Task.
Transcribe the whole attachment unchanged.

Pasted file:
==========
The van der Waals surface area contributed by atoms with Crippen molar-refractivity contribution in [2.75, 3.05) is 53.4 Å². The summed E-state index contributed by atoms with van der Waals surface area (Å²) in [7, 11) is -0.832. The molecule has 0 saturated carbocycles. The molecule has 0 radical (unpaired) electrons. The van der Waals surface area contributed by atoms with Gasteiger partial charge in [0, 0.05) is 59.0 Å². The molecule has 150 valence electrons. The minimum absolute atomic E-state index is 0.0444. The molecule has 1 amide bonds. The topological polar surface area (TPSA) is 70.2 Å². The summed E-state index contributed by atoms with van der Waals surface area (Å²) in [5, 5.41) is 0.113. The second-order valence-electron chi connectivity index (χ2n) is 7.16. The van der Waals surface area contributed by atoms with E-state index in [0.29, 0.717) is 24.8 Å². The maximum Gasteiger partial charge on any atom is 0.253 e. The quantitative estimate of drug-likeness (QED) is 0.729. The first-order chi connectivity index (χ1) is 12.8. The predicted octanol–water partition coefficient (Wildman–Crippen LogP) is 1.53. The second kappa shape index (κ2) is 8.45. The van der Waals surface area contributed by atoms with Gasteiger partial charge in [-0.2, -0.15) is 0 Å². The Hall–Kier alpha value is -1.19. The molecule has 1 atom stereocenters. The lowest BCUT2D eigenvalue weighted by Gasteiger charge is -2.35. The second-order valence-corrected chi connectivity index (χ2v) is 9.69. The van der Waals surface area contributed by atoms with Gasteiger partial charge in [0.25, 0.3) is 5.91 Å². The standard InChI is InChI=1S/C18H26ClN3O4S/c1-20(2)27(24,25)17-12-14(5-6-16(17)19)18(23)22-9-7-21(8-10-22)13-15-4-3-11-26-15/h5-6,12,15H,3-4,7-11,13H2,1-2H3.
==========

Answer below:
The van der Waals surface area contributed by atoms with Crippen molar-refractivity contribution in [2.75, 3.05) is 53.4 Å². The summed E-state index contributed by atoms with van der Waals surface area (Å²) in [7, 11) is -0.832. The molecule has 0 saturated carbocycles. The molecule has 0 radical (unpaired) electrons. The van der Waals surface area contributed by atoms with Gasteiger partial charge in [0, 0.05) is 59.0 Å². The molecule has 150 valence electrons. The minimum absolute atomic E-state index is 0.0444. The molecule has 1 amide bonds. The topological polar surface area (TPSA) is 70.2 Å². The summed E-state index contributed by atoms with van der Waals surface area (Å²) in [5, 5.41) is 0.113. The second-order valence-electron chi connectivity index (χ2n) is 7.16. The van der Waals surface area contributed by atoms with E-state index in [0.29, 0.717) is 24.8 Å². The maximum Gasteiger partial charge on any atom is 0.253 e. The quantitative estimate of drug-likeness (QED) is 0.729. The first-order chi connectivity index (χ1) is 12.8. The predicted octanol–water partition coefficient (Wildman–Crippen LogP) is 1.53. The second kappa shape index (κ2) is 8.45. The van der Waals surface area contributed by atoms with Gasteiger partial charge in [-0.2, -0.15) is 0 Å². The Hall–Kier alpha value is -1.19. The molecule has 1 atom stereocenters. The lowest BCUT2D eigenvalue weighted by Gasteiger charge is -2.35. The second-order valence-corrected chi connectivity index (χ2v) is 9.69. The van der Waals surface area contributed by atoms with Gasteiger partial charge in [0.25, 0.3) is 5.91 Å². The standard InChI is InChI=1S/C18H26ClN3O4S/c1-20(2)27(24,25)17-12-14(5-6-16(17)19)18(23)22-9-7-21(8-10-22)13-15-4-3-11-26-15/h5-6,12,15H,3-4,7-11,13H2,1-2H3.